modified from Carmel & Bentin (2002) and Gauthier et al. (1998)
An ever-controversial topic in the field of high-level vision and object recognition is the question of whether faces have a privileged status relative to other objects, processed by a special modular region of ventral temporal cortex called the fusiform face area (Kanwisher et al., 1997; Kanwisher & Yove, 2006; McKone et al., 2007), or whether faces are just one example of a stimulus class that requires substantial expertise in order to distinguish between similar exemplars (Gauthier et al., 1999, 2000; Gauthier & Bukach, 2007). A new article in Nature Neuroscience tackles this issue and comes up with a surprising answer.
Thierry and colleagues (2007) recorded event-related potentials (ERPs), which are synchronized brain waves time-locked to the occurrence of particular stimuli or events. In particular, the N170 component is thought to be a highly specific ERP response to faces (as opposed to other objects) that shows a peak at 170 msec after stimulus presentation. This ERP was first reported by Bentin et al. (1996), although other researchers observed a related face-specific response back in the late 80's (Jeffreys, 1989). The N170 is most pronounced at the posterior temporal electrodes and is greater over the right hemisphere than the left.
Bentin et al. (1996)
In the new NN paper, Thierry et al. argue that previous studies of the N170 component did not adequately control for variability across stimulus classes, i.e., face stimuli have been much more similar to each other than the non-face stimuli.
Faces and cars with high and low interstimulus perceptual variance (ISPV).
Thierry et al. (2007)
The actual stimuli used in Experiment 1 are shown below.
From Fig 4a (Thierry et al. 2007)
It turned out that interstimulus perceptual variability alone affected the size of the N170, with low ISPV stimuli (both faces and cars) producing a larger N170 than high ISPV stimuli.
Furthermore, when controlling for ISPV, the face-specific effect for the N170 went away. The face N170 peaked earlier in time than the car N170, but they did not differ in amplitude. However, a face-dominant effect for an earlier component, the P1, emerged (which was an unexpected finding, since it suggests that category-specificity can manifest itself at 100 msec, 70 msec before the N170 component).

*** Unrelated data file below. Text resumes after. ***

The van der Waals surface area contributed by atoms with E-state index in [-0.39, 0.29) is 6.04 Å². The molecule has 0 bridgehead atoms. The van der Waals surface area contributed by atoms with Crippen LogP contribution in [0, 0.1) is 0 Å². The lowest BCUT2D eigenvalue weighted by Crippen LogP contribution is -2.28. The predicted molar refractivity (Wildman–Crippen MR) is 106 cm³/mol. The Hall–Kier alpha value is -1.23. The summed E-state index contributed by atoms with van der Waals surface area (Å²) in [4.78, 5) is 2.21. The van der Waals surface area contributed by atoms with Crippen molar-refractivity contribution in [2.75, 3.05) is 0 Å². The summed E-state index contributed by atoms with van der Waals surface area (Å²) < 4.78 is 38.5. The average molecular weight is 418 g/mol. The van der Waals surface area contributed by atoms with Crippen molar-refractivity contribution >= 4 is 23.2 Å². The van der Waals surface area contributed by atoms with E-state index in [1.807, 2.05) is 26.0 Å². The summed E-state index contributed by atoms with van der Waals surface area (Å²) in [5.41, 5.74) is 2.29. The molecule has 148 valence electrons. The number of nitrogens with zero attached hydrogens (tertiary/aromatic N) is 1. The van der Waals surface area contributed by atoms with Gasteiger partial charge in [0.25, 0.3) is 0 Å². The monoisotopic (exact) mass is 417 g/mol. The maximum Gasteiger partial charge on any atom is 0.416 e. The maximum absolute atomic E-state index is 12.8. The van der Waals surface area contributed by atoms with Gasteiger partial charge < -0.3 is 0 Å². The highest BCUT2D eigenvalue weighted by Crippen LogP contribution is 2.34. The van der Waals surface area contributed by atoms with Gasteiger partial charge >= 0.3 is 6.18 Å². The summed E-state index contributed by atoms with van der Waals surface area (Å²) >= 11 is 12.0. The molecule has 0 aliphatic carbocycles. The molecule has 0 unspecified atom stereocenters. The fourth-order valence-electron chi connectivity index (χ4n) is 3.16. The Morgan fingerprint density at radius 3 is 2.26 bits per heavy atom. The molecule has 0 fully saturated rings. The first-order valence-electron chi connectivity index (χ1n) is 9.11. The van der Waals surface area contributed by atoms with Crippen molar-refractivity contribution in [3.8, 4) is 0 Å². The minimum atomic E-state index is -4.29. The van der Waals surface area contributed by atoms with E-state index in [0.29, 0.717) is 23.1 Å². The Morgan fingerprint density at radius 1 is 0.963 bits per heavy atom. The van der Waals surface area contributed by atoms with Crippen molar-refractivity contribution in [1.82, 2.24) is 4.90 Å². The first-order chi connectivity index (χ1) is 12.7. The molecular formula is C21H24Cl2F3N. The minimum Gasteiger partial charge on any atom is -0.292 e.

Hmm, interesting. Why did this happen? The authors are cautious in their interpretation:
On the other hand, the P1, a peak generally regarded as an index of lower level perceptual processing, was surprisingly unaffected by differences in ISPV, but was sensitive to object category in both Experiments 1 and 2. This should not be interpreted as evidence for absolute category selectivity because only three object categories were tested here. Indeed, faces, cars and butterflies differ in terms of overall composition and various perceptual properties such as outline, contrast, subparts and complexity, which were not manipulated here. It is therefore possible that the P1 still reflects perceptual differences between these objects; that is, that apparent category selectivity in this component is an emergent property arising from low perceptual invariants.Thierry G, Martin CD, Downing P, Pegna AJ (2007). Controlling for interstimulus perceptual variance abolishes N170 face selectivity. Nature Neuroscience. Published online: 04 March 2007.
Establishing when and how the human brain differentiates between object categories is key to understanding visual cognition. Event-related potential (ERP) investigations have led to the consensus that faces selectively elicit a negative wave peaking 170 ms after presentation, the 'N170'. In such experiments, however, faces are nearly always presented from a full front view, whereas other stimuli are more perceptually variable, leading to uncontrolled interstimulus perceptual variance (ISPV). Here, we compared ERPs elicited by faces, cars and butterflies while—for the first time—controlling ISPV (low or high). Surprisingly, the N170 was sensitive, not to object category, but to ISPV. In addition, we found category effects independent of ISPV 70 ms earlier than has been generally reported. These results demonstrate early ERP category effects in the visual domain, call into question the face selectivity of the N170 and establish ISPV as a critical factor to control in experiments relying on multitrial averaging.
Hypothesized neural generators of the face N170.
Bentin et al. (1996)
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see also Domain specificity vs. Connectionism
Bentin S, Allison T, Puce A, Perez E, McCarthy G (1996). Electrophysiological studies of face perception in humans. J Cog Neurosci. 8:551-565.
Gauthier I, Bukach C. (2007). Should we reject the expertise hypothesis? Cognition 103:322-30.
Gauthier I, Skudlarski P, Gore JC, Anderson AW. (2000). Expertise for cars and birds recruits brain areas involved in face recognition. Nat Neurosci. 3:191-7.
Gauthier I, Tarr MJ, Anderson AW, Skudlarski P, Gore JC. (1999). Activation of the middle fusiform 'face area' increases with expertise in recognizing novel objects. Nat Neurosci. 2:568-73.
Jeffreys DA. (1989). A face responsive potential recorded from the human scalp. Exp Brain Res. 78:193–202.
Kanwisher N, McDermott J, Chun MM. (1997). The fusiform face area: a module in human extrastriate cortex specialized for face perception. J Neurosci. 17:4302-11.
Kanwisher N, Yovel G. (2006). The fusiform face area: a cortical region specialized for the perception of faces. Philos Trans R Soc Lond B Biol Sci. 361:2109-28.
McKone E, Kanwisher N, Duchaine BC. (2007). Can generic expertise explain special processing for faces? Trends Cog Sci. 11:8-15.
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